10/20/2011 Trip Notes: Unable to stop and take pictures along Christmas Tree Pass Rd. due to time constraints on a visit to Grapevine Canyon with the rock hounds, I decided to take a chance and drive my 1992 Cadillac up this road to get some pictures on my return from spending the week in Laughlin. While by itself, Christmas Tree Pass Road isn't what I would call a "destination drive," coupled with a visit to Grapevine Canyon to view and photograph the many hundreds of ancient petroglyphs, the inherent scenery and unique geology certainly make it a very worth while side-trip. In addition to the color photographs I shot, I decided to take several pictures in black and white, in the tradition of Ansel Adams.
This picture reminded me of two skull-like heads, one on top of the other in the center of the picture. Probably just my wild imagination, but to me the one on top almost appears like a the skull of a baboon with deep eyes and a protruding nose. The one below it looks like a “mummy” head.

The picture on the right looked like some kind of ancient, panther-like“gargoyle” atop a ledge, guarding the canyon from foreign invaders.

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Along both sides of the pass you will find Pinyon and Juniper trees, blackbrush, quite a bit of yucca, cholla, and other species mixed in. The hillsides are rocky with rounded granitic outcrops. In the rocky canyons and washes at the base of Spirit Mountain, the vegetation is a juniper forest with a diverse flora (including paperbag bush, catclaw acacia, buckhorn cholla, a variety of composite shrubs, bitterbrush, yucca, nolina, buckwheat, shrub live oak, desert willow, pinyon pine, wax current, rabbitbrush, hedgehog cactus and barrel cactus. The lower elevations are much less diverse and more typical of Mojave Desert Scrub (creosote bush, white bursage, and other shrubs) In the washes (especially at Grapevine Canyon) there are desert willow, cottonwood trees, grapevines, common reed, and lots of rabbitbrush.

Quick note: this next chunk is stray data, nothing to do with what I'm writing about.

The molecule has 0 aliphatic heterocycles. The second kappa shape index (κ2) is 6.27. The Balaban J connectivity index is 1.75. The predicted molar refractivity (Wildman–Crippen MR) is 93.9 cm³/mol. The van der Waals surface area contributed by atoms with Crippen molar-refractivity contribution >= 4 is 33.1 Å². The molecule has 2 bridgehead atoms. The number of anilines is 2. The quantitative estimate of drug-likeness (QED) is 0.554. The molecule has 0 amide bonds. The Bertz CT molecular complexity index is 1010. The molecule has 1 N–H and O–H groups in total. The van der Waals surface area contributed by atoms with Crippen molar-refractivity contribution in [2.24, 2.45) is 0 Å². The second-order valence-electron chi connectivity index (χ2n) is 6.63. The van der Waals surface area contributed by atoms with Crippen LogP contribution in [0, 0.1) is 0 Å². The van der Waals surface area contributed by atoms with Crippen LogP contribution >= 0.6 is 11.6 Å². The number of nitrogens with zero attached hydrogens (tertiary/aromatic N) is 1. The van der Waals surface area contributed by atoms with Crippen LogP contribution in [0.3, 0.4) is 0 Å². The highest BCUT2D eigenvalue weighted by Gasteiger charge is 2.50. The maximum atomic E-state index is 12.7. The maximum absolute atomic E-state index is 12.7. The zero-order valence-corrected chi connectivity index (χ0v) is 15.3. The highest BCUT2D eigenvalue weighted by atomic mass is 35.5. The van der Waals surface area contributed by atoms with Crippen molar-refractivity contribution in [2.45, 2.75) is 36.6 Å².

The area is know for its huge monolithic granite outcrops and older metamorphic rocks that appear nearly everywhere. The granites date from about 1.4 billion years ago and the metamorphic rocks are composed of gneiss and schist's that date from about 1.7 billion years ago. These rock types are generally separated by natural faults.
History of Spirit Mountain: Spirit Mountain, a sacred place to Indian tribes in Southern Nevada, has become the first Indian land in the state listed on the National Register of Historic Places. The mountain, considered the beginning of creation, is so sacred to 10 Indian tribes in Nevada, California, Arizona and Mexico that background from its application for the national listing is not available to the public, even through a Freedom of Information Act request.

Tribal elders call the mountain "The place where shamans dream." The tribes consider it a place where ancient ancestors emerged into this world and has been so significant to Indian spiritual leaders for thousands of years that they were reluctant to allow federal archaeologists to put its secrets on paper. The mountain, called "Avi Kwa ' Ame," rises from the desert floor near the Colorado River and is capped by white granite bluffs.The tribes attached to Spirit Mountain include Hualapai, Mojave, Havasupai, Yavapai, Chemuavi, Quechan, Maricopa and the Hopi. The Pai Pai and Kumeyaay tribes from Mexico and Southern California, respectively, also consider the mountain sacred. It's a significant landmark to the Hopi, who can see it from the Arizona mesas. The Mojave tribe is considered the mountain's caretaker.